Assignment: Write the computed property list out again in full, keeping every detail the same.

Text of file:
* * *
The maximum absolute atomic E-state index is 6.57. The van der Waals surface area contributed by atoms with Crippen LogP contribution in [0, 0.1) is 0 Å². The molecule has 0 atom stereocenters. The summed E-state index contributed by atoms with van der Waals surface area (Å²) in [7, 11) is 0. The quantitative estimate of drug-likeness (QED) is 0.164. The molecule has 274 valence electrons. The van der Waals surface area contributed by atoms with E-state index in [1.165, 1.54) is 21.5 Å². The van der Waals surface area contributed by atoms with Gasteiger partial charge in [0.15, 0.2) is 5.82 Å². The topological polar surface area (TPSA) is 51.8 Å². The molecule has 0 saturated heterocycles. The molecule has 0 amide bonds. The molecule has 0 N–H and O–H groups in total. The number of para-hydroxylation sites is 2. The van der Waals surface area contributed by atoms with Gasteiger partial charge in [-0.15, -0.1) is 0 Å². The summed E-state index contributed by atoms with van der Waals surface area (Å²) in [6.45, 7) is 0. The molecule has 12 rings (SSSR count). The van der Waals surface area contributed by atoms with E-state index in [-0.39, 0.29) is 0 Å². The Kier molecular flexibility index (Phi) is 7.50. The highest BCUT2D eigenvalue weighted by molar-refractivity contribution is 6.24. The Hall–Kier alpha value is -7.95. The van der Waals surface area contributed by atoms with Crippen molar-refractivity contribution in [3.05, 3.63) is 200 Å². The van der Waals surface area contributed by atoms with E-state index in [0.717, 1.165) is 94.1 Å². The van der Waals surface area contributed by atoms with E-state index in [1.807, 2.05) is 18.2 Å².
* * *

The maximum absolute atomic E-state index is 6.57. The van der Waals surface area contributed by atoms with Crippen LogP contribution in [0, 0.1) is 0 Å². The molecule has 0 atom stereocenters. The summed E-state index contributed by atoms with van der Waals surface area (Å²) in [7, 11) is 0. The quantitative estimate of drug-likeness (QED) is 0.164. The molecule has 274 valence electrons. The van der Waals surface area contributed by atoms with E-state index in [1.165, 1.54) is 21.5 Å². The van der Waals surface area contributed by atoms with Gasteiger partial charge in [0.15, 0.2) is 5.82 Å². The topological polar surface area (TPSA) is 51.8 Å². The molecule has 0 saturated heterocycles. The molecule has 0 amide bonds. The molecule has 0 N–H and O–H groups in total. The number of para-hydroxylation sites is 2. The van der Waals surface area contributed by atoms with Gasteiger partial charge in [-0.15, -0.1) is 0 Å². The summed E-state index contributed by atoms with van der Waals surface area (Å²) in [6.45, 7) is 0. The molecule has 12 rings (SSSR count). The van der Waals surface area contributed by atoms with E-state index in [-0.39, 0.29) is 0 Å². The Kier molecular flexibility index (Phi) is 7.50. The highest BCUT2D eigenvalue weighted by molar-refractivity contribution is 6.24. The Hall–Kier alpha value is -7.95. The van der Waals surface area contributed by atoms with Crippen molar-refractivity contribution in [3.05, 3.63) is 200 Å². The van der Waals surface area contributed by atoms with E-state index in [0.717, 1.165) is 94.1 Å². The van der Waals surface area contributed by atoms with E-state index in [1.807, 2.05) is 18.2 Å².